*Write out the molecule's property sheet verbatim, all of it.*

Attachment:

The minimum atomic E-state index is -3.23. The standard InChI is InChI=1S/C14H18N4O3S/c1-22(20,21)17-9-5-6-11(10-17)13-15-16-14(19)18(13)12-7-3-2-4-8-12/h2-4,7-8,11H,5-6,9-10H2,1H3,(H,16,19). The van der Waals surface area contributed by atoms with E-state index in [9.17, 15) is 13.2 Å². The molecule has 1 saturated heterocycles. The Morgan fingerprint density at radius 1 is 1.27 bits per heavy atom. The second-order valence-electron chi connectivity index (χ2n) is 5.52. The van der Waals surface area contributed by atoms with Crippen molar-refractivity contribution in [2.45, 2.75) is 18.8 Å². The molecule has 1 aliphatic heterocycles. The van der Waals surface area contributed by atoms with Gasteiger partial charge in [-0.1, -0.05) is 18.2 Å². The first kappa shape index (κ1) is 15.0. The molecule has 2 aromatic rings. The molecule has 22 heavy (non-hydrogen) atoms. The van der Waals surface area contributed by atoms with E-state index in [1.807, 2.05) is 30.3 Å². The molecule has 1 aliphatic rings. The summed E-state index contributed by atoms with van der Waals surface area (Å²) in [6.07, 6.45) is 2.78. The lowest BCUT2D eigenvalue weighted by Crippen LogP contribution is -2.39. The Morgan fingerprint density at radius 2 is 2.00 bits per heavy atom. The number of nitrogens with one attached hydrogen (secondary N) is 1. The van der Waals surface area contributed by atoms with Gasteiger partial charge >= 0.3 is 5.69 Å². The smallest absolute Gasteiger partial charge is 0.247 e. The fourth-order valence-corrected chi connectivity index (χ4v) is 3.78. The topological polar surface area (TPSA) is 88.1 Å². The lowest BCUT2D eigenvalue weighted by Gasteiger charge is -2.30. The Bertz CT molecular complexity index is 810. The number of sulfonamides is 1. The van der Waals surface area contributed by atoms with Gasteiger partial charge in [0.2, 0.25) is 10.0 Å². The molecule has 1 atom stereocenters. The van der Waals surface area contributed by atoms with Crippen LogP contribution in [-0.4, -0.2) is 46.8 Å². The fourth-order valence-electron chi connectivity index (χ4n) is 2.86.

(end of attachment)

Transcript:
The minimum atomic E-state index is -3.23. The standard InChI is InChI=1S/C14H18N4O3S/c1-22(20,21)17-9-5-6-11(10-17)13-15-16-14(19)18(13)12-7-3-2-4-8-12/h2-4,7-8,11H,5-6,9-10H2,1H3,(H,16,19). The van der Waals surface area contributed by atoms with E-state index in [9.17, 15) is 13.2 Å². The molecule has 1 saturated heterocycles. The Morgan fingerprint density at radius 1 is 1.27 bits per heavy atom. The second-order valence-electron chi connectivity index (χ2n) is 5.52. The van der Waals surface area contributed by atoms with Crippen molar-refractivity contribution in [2.45, 2.75) is 18.8 Å². The molecule has 1 aliphatic heterocycles. The van der Waals surface area contributed by atoms with Gasteiger partial charge in [-0.1, -0.05) is 18.2 Å². The first kappa shape index (κ1) is 15.0. The molecule has 2 aromatic rings. The molecule has 22 heavy (non-hydrogen) atoms. The van der Waals surface area contributed by atoms with E-state index in [1.807, 2.05) is 30.3 Å². The molecule has 1 aliphatic rings. The summed E-state index contributed by atoms with van der Waals surface area (Å²) in [6.07, 6.45) is 2.78. The lowest BCUT2D eigenvalue weighted by Crippen LogP contribution is -2.39. The Morgan fingerprint density at radius 2 is 2.00 bits per heavy atom. The number of nitrogens with one attached hydrogen (secondary N) is 1. The van der Waals surface area contributed by atoms with Gasteiger partial charge >= 0.3 is 5.69 Å². The smallest absolute Gasteiger partial charge is 0.247 e. The fourth-order valence-corrected chi connectivity index (χ4v) is 3.78. The topological polar surface area (TPSA) is 88.1 Å². The lowest BCUT2D eigenvalue weighted by Gasteiger charge is -2.30. The Bertz CT molecular complexity index is 810. The number of sulfonamides is 1. The van der Waals surface area contributed by atoms with Gasteiger partial charge in [0.2, 0.25) is 10.0 Å². The molecule has 1 atom stereocenters. The van der Waals surface area contributed by atoms with Crippen LogP contribution in [-0.4, -0.2) is 46.8 Å². The fourth-order valence-electron chi connectivity index (χ4n) is 2.86.